ELOQUENT-3: A New Elotuzumab-Based Triplet Combination in Previously Treated Myeloma

Results from the phase II ELOQUENT-3 trial demonstrate that the combination of elotuzumab plus pomalidomide and dexamethasone extended progression-free survival (PFS) compared with pomalidomide and dexamethasone alone in patients with multiple myeloma (MM) that was refractory and/or relapsed following treatment with lenalidomide and a proteasome inhibitor (PI). The findings, which were published in the New England Journal of Medicine, also confirm the previously reported safety profile of this three-drug regimen, suggesting that the approach could represent an alternative triplet regimen for patients with lenalidomide-refractory disease.

In ELOQUENT-3, Meletios A. Dimopoulos, MD, of National and Kapodistrian University of Athens in Greece, and co-authors evaluated the safety and efficacy of elotuzumab plus pomalidomide and dexamethasone, compared with pomalidomide and dexamethasone alone in 117 patients with previously treated MM. Patients were enrolled from March 2016 through April 2017 at 43 sites in Europe, North America, Japan, and Australia.

All participants had received at least two prior therapies and had disease that was considered refractory to PI, lenalidomide, and the most recent treatment; patients with relapsed and refractory disease must have achieved at least a partial response (PR) to previous treatment with PI or lenalidomide or both but must also have had disease that progressed within six months and was refractory to last treatment.

After randomization by number of previous lines of therapy (2-3 or ≥4) and International Staging System disease stage at enrollment:

  • 57 patients received pomalidomide (4 mg/day on days 1-21 of each cycle) plus dexamethasone (40 mg/week for patients ≤75 years or 20 mg/week for patients >75 years)
  • 60 patients received pomalidomide and dexamethasone plus elotuzumab (10 mg/kg on days 1, 8, 15, and 22 during cycles 1-2 and 20 mg/kg on day 1 of each cycle thereafter)

Treatment was given in 28-day cycles until disease progression, unacceptable toxicity, or withdrawal of consent.

“The characteristics of the two treatment groups were generally well balanced at baseline,” the researchers noted, with a median of three previous lines of therapy (range = 2-8) in both groups. “In all, 68 percent of the patients in the elotuzumab group and 72 percent in the control group had MM that was refractory to both lenalidomide and a PI.”

At the time of data cutoff (February 2018), patients were followed for a minimum of 9.1 months. During the follow-up period, 40 percent of elotuzumab-treated patients and 20 percent of the control group were continuing to receive their assigned treatment.

Disease progression was the most common cause for treatment discontinuation (43% of elotuzumab-treated patients and 56% of control patients). Overall, patients received a median of nine treatment cycles (interquartile range [IQR] = 4-13) in the elotuzumab group and five (IQR = 3-10) in the control group.

Median PFS, per investigator assessment (primary endpoint), was significantly longer in the elotuzumab group (10.3 months [range = 5.6 months to not reached] vs. 4.7 months [range = 2.8-7.2 months]), which represented a 46-percent lower risk of disease progression or death with elotuzumab (hazard ratio [HR] = 0.54; 95% CI 0.34-0.86; p=0.008).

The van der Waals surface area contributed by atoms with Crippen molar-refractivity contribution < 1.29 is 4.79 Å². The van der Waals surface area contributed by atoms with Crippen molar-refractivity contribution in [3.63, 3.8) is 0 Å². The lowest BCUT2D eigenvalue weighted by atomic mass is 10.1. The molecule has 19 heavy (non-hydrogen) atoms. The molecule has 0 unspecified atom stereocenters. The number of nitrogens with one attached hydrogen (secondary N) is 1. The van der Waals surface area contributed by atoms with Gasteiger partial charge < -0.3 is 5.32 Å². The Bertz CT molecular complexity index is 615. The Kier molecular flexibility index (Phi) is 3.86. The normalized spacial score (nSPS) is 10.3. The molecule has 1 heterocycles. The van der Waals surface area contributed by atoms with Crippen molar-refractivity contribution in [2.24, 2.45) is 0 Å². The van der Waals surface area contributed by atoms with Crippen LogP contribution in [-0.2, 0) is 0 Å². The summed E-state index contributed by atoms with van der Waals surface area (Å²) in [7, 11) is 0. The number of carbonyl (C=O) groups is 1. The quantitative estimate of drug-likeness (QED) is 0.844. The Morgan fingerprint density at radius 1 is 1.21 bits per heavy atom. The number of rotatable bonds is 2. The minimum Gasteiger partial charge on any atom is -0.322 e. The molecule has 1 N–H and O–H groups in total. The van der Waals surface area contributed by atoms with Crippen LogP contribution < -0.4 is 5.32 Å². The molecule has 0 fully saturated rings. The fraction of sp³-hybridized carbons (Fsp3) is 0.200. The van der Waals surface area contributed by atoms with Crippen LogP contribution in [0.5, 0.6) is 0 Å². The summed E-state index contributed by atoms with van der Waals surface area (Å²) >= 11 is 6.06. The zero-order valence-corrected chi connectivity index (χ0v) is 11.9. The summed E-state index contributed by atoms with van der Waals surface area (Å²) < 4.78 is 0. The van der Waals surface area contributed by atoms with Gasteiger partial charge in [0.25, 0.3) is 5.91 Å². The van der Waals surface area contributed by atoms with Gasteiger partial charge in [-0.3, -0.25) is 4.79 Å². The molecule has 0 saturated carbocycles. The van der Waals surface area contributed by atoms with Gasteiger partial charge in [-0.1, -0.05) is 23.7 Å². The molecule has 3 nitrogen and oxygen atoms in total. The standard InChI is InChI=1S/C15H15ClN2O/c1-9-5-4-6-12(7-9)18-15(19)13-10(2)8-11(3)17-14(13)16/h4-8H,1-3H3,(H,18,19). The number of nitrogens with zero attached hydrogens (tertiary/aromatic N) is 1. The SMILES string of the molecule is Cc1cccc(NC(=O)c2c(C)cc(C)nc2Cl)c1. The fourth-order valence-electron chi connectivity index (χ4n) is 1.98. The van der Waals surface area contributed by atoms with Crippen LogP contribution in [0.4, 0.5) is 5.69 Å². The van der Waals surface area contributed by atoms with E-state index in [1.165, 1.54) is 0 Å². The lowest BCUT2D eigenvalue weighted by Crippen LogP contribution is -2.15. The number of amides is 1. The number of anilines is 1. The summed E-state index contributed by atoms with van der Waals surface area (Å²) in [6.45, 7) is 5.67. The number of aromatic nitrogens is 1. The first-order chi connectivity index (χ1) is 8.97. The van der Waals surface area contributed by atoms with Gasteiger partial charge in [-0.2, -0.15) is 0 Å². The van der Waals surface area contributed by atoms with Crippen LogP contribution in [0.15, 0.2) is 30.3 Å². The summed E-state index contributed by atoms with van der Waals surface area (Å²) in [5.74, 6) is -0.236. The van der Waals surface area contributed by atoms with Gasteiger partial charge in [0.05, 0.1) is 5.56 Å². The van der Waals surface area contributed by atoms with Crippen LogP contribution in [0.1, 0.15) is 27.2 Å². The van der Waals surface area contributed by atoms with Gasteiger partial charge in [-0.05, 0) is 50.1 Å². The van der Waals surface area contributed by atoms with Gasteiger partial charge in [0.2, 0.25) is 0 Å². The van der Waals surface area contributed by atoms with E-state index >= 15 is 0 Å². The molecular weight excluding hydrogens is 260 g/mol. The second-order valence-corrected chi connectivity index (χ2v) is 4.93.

Elotuzumab also appeared to increase overall response rates (defined as ≥PR) compared with the control group (53% vs. 26%; p value not reported). The median duration of response was not reached (range = 8.3 months to not reached) in the elotuzumab group and was 8.3 months (range = 4.6 to not reached) in the control group. See the TABLE for all response data.

Overall survival data were immature at the time of the analysis, though the authors noted a signal “favoring the elotuzumab group was observed (HR=0.62; 95% CI 0.30-1.28; p value not reported).”

During study follow-up, 13 patients (22%) in the elotuzumab group and 18 (32%) in the control group died, mainly due to disease progression. None of these deaths were considered related to the study drug.

The most common any-grade adverse events (AEs; reported in ≥15% of patients) included:

  • infections (65% with elotuzumab and 65% with control)
  • anemia (25% and 36%)
  • neutropenia (23% and 31%)
  • constipation (22% and 11%)
  • hyperglycemia (20% and 15%)
  • diarrhea (18% and 9%)
  • thrombocytopenia (15% and 18%)

Grade 3 or 4 AEs were reported in 57 percent of the patients in the elotuzumab group and in 60 percent in the control group, the most common of which were hematologic AEs (neutropenia, 13% and 27%; anemia, 10% and 20%). Serious AEs occurred at a similar rate (53% and 55% in the elotuzumab and control groups, respectively). This included one patient who developed a second primary cancer in one patient.

Overall, the toxicity profile with this elotuzumab-based regimen was consistent with that reported with other elotuzumab- and pomalidomide-containing regimens.

The efficacy and safety outcomes observed in this trial suggest that elotuzumab plus pomalidomide and dexamethasone represents an alternative treatment option to other pomalidomide and dexamethasone–based regimens. “However, caution is warranted when comparing results across trials,” the authors concluded.

The findings of ELOQUENT-3 are limited by the small patient population, and extended follow-up is warranted to determine long-term efficacy and safety outcomes, including the final analysis of overall survival. Future trials also are needed to compare outcomes between elotuzumab regimens containing lenalidomide or pomalidomide.

The authors report relationships with Bristol-Myers Squibb and AbbVie, which sponsored the trial.


Dimopoulos MA, Dytfeld D, Grosicki S, et al. Elotuzumab plus pomalidomide and dexamethasone for multiple myeloma. N Engl J Med. 2018;379:1811-22.